You Win the Tech Battle With Small Skirmishes

June 2021


By Zach Anderson Pettet


Dropping The Big One is no way to dive into digital moves that could be transformational.

Few words are more hyped than “technology.” 

What’s your tech strategy? What’s your innovation strategy? Are you digital first? Executives across Kansas City are bombarded with these questions every day. Frankly, much of it is nonsensical consultant speak.

Let’s unpack it. 

First, why would one implement a new strategy that hinges around some newfangled piece of technology? The answer should be clear for your business: growth or efficiency. Maybe even both!

If the tech strategy you’re running after doesn’t increase efficiency, revenue, or give you access to new customers, then you’re really just talking about technological theater. 

Most news releases you see about digital transformation are technological theater, as well. It’s almost the business version of virtue signaling. There’s not necessarily anything wrong with theater. It can lead to change in reality, but it’s good to be wary. 

Executives at established companies that could be prime candidates for a “digital transformation,” should run the other way from consultants offer-ing multi-year plans for said transformation. 

This is a common pitfall and it’s understandable. If you perceive a digital transformation as a gigantic undertaking, then it’s easy to get sucked into the vortex of shiny multi-year plans pitched by consultants in even shinier blue suits. 

In truth, digital transformations should be the opposite. They should be simple. One step at a time. 

Try something. Test it with a clear set of quantified parameters. Iterate. Double down or try something different. Think of it all as a set of experiments.

This is my prescription based on my experience helping to build technology companies in Kansas City, investing in and partnering with startups across the U.S. at NBKC bank, and moving on to a Silicon Valley company, helping banks and financial technology companies modernize and grow:

 

Start small. Don’t get pulled into the allure of a complete overhaul. Pick one technology initiative and give it a try. NBKC didn’t build their new fintech business based on a 100-page plan. It started with testing one single partnership, seeing how it worked, and iterating from there. The keyword there is, “testing.” If a past partnership didn’t live up to what you’d hoped for, don’t let that experience destroy your faith in technology in general. It’s simply an experiment. You got some data back and now you know more than you did when you started.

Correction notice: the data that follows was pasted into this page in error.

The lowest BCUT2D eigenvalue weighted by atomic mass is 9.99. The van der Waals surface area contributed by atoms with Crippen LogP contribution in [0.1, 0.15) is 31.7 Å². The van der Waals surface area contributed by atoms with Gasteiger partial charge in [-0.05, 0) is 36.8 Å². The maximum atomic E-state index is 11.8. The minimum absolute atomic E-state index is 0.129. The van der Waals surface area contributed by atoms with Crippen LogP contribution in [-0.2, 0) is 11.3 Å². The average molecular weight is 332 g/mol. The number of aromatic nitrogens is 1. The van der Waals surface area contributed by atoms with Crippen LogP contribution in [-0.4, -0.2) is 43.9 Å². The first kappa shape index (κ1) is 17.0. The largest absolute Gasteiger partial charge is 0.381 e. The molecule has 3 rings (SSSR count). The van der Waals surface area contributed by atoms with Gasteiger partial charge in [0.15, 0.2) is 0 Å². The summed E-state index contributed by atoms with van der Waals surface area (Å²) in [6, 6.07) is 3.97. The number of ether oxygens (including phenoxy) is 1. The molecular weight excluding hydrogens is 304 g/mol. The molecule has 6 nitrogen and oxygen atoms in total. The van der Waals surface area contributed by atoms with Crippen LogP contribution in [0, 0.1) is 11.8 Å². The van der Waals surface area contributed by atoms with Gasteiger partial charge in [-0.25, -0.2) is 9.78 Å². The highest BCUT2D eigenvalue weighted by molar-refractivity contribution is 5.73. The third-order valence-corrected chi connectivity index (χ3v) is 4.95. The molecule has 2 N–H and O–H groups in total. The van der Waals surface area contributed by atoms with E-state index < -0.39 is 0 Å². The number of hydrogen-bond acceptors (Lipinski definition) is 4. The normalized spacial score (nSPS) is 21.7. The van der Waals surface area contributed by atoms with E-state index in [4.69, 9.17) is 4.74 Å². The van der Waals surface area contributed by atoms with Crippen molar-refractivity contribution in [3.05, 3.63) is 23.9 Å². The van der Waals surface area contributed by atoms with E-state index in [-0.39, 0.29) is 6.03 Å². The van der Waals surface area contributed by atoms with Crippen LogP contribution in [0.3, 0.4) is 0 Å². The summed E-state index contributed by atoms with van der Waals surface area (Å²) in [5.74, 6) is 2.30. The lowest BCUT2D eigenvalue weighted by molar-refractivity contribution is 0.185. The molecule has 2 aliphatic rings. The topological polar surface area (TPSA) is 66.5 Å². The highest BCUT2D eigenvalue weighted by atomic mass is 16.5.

When you do find what works, think of that as a tiny ember in a fire. Blow on it and nurse it carefully until it’s a blazing fire.

 

Find a partner. Ask yourself what is a single piece of the business that could potentially benefit from a technology integration or partnership. Once you identify a good candidate or two, find a
partner to help you get there. Look at what JE Dunn has done with their investment and partnership in local startup Homebase. Not only is Dunn investing in the future
of construction and technology infrastructure, it has partnered with the experts. The likelihood that the answer to your technology strategy lies inside your walls is low. Look outside your walls, get to know these entrepreneurs, and ask questions. You will likely kiss a frog or two before you find your technological Prince Charming, but don’t give up. No one bats 1.000 and it’s all about testing, testing, and testing some more.

 

COMMIT. The most important piece of advice I can give is to commit fully to using technology and learning everything you can about everything you can. Embrace it and ask every seemingly dumb question possible. To that end, don’t let the techies intimidate you. Tech has a pervasive problem where the “tech people” in their hoodies and board shorts act like you should already know what they’re talking about and understand the industry. I’ve been in the industry for almost a decade, and I still ask dumb questions every day. Turns out they’re not dumb questions. They’re good questions that technologists often don’t realize 99 percent of the world has never heard of. 

We have authorities on technology and innovation experimentation in Kansas City. Diana Kander, as one example, has written multiple best-selling books on the subject. We have incredibly innovative companies like C2FO and TripleBlind. Not to mention the countless folks who work for innovative companies across the U.S., but call KC home. I work for Bond in San Francisco, but I live right here in our beautiful city of fountains. Reach out. We’re all Kansas Citians. We’re open and we want to help. 

Now, the annoying part: It never ends. Innovation is accelerating at an impres-sive and annoying rate. I still don’t under-stand TikTok, but that’s for a separate ar-ticle. Staying on top of your digital plan is a full-time job and a half. 

My last piece of advice is about hum-an capital. Technology strategy isn’t a part-time job. It requires focus and a lot of relationship-building. 

If banks like NBKC, Lead Bank, and UMB can partner with technology and build together, you can too. Go! Test! 

Oh … and have fun.